Newscoma Has Moved
Wednesday, August 30, 2006
  Turn The Page The service for RQ's dad was, in a word, awe-inspiring. And his buddies did make some noise riding through the streets of Union City. The police escort drove them through town as their Harleys played a final song for Jimmy, a symphony of metal and oil, on their engines for their friend. It was one of the greatest things I've ever heard. RQ finally broke down. She needed to. And so did I. I could sleep for a month right now. Nearly 400 people came through the doors of the funeral home, from little old church ladies to people in their leathers. And his legacy was in tact. Her mother rode his motorcycle with Jimmy's best friend one last time at the end of the services. And we saluted him. We honored him. We are so grateful he is no longer in pain, and we loved him and will continue to do so. As he was cremated, his Sturgis Harley sat in the front of the chapel representing him, draped with his leathers. His bike adorned his helmet (ever been to a funeral where you see a motorcycle helmet that says "I know Jack Shit" on it? Me neither, but it was him.) Every seat in the chapel was full. They had to do a Rent-a-chaplain sort of thing, but he did a good job about talking about diversity and how everyone is different, but love has no pre-set patent on it, no particular look or feel. Love is just ... well ... love. Thank you for your kind sentiments here at the 'coma. The family looked at them yesterday afternoon (RQ's mother kept saying, "What is the blog thing that you speak of?") We showed her. And if you want to know more and see a picture of Jimmy Dan with the biggest damn chicken I've ever seen (It's name was Charley and it is real) , go here. It is his DVD tribute that played through the funeral. And now, the hard stuff starts. (Ed. Note: The link was messing up so I updated to the actual website. Look for Jimmy Dan Sturgis.)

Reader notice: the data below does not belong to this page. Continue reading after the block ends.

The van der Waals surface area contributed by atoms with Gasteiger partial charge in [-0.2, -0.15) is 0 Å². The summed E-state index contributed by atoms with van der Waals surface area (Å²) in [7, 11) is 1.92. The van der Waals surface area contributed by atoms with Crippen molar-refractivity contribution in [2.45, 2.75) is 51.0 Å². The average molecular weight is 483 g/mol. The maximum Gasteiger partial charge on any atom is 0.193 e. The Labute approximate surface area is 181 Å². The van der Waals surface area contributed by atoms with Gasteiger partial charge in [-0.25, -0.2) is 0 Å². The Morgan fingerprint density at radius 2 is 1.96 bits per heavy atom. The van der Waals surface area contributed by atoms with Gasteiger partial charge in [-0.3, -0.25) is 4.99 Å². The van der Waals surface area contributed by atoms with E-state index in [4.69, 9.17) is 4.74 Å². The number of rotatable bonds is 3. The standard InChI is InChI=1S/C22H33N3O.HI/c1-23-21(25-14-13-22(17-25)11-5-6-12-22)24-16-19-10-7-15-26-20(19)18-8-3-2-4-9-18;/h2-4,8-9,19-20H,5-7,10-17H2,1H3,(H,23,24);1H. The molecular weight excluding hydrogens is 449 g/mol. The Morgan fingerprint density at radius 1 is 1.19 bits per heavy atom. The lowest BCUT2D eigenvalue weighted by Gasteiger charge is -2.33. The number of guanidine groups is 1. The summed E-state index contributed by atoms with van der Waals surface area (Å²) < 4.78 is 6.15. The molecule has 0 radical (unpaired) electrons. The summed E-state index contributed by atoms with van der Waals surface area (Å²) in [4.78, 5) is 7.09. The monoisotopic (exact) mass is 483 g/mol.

Comments:
His service sounds exactly like something he would have wanted to attend. And he did.

That's doing it right!

Love to RC.
 
Peace, and hugs to Steph.
 
What a beautiful celebration of his life..
 
When you see something like that, and experience the level of dedication of so many people, it often times makes you wonder about your own life and if your funeral will be anything remotely comperable.
 
Now, why cannot most funerals be this way? They're often so grim and macabre, I can only hope a funeral and memorial could ever amount to what this seemingly great guy's was.

Rock 'n roll, Jimmy, rock 'n roll . . .
 
I've been thinking a lot about you and RQ. I hope life can get somewhat back to normal... start looking for pennies to show up in funny places.
 
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